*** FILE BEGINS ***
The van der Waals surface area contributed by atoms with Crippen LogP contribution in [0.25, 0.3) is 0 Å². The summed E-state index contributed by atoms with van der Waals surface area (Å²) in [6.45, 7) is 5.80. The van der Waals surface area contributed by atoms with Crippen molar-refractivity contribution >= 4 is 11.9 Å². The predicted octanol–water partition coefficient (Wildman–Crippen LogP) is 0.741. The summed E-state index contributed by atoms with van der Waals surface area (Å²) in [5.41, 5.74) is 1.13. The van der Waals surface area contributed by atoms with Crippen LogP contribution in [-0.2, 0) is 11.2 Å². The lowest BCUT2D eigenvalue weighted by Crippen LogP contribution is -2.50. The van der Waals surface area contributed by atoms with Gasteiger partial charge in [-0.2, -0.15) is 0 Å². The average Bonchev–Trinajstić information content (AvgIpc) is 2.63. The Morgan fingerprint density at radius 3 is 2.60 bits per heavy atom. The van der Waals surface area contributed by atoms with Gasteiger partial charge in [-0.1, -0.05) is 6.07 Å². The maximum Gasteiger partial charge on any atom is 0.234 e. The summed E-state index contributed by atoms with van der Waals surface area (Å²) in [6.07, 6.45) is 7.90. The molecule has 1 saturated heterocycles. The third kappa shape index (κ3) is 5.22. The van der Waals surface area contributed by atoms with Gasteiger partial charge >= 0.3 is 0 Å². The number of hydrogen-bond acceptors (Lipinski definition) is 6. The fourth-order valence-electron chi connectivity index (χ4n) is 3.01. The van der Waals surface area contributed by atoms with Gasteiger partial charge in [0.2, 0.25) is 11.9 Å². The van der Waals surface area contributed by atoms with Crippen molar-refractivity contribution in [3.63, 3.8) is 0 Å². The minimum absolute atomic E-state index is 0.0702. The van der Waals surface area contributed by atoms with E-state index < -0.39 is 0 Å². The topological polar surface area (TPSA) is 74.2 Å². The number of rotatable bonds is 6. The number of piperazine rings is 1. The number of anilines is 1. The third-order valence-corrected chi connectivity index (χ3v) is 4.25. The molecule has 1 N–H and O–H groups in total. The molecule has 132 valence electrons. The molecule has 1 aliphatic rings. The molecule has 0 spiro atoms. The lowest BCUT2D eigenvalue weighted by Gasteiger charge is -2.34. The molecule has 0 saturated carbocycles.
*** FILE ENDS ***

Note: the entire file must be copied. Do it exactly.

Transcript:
The van der Waals surface area contributed by atoms with Crippen LogP contribution in [0.25, 0.3) is 0 Å². The summed E-state index contributed by atoms with van der Waals surface area (Å²) in [6.45, 7) is 5.80. The van der Waals surface area contributed by atoms with Crippen molar-refractivity contribution >= 4 is 11.9 Å². The predicted octanol–water partition coefficient (Wildman–Crippen LogP) is 0.741. The summed E-state index contributed by atoms with van der Waals surface area (Å²) in [5.41, 5.74) is 1.13. The van der Waals surface area contributed by atoms with Crippen LogP contribution in [-0.2, 0) is 11.2 Å². The lowest BCUT2D eigenvalue weighted by Crippen LogP contribution is -2.50. The van der Waals surface area contributed by atoms with Gasteiger partial charge in [-0.2, -0.15) is 0 Å². The average Bonchev–Trinajstić information content (AvgIpc) is 2.63. The Morgan fingerprint density at radius 3 is 2.60 bits per heavy atom. The van der Waals surface area contributed by atoms with Gasteiger partial charge in [-0.1, -0.05) is 6.07 Å². The maximum Gasteiger partial charge on any atom is 0.234 e. The summed E-state index contributed by atoms with van der Waals surface area (Å²) in [6.07, 6.45) is 7.90. The molecule has 1 saturated heterocycles. The third kappa shape index (κ3) is 5.22. The van der Waals surface area contributed by atoms with Gasteiger partial charge >= 0.3 is 0 Å². The number of hydrogen-bond acceptors (Lipinski definition) is 6. The fourth-order valence-electron chi connectivity index (χ4n) is 3.01. The van der Waals surface area contributed by atoms with Gasteiger partial charge in [0.2, 0.25) is 11.9 Å². The van der Waals surface area contributed by atoms with Crippen molar-refractivity contribution in [3.63, 3.8) is 0 Å². The minimum absolute atomic E-state index is 0.0702. The van der Waals surface area contributed by atoms with E-state index < -0.39 is 0 Å². The topological polar surface area (TPSA) is 74.2 Å². The number of rotatable bonds is 6. The number of piperazine rings is 1. The number of anilines is 1. The third-order valence-corrected chi connectivity index (χ3v) is 4.25. The molecule has 1 N–H and O–H groups in total. The molecule has 132 valence electrons. The molecule has 1 aliphatic rings. The molecule has 0 spiro atoms. The lowest BCUT2D eigenvalue weighted by Gasteiger charge is -2.34. The molecule has 0 saturated carbocycles.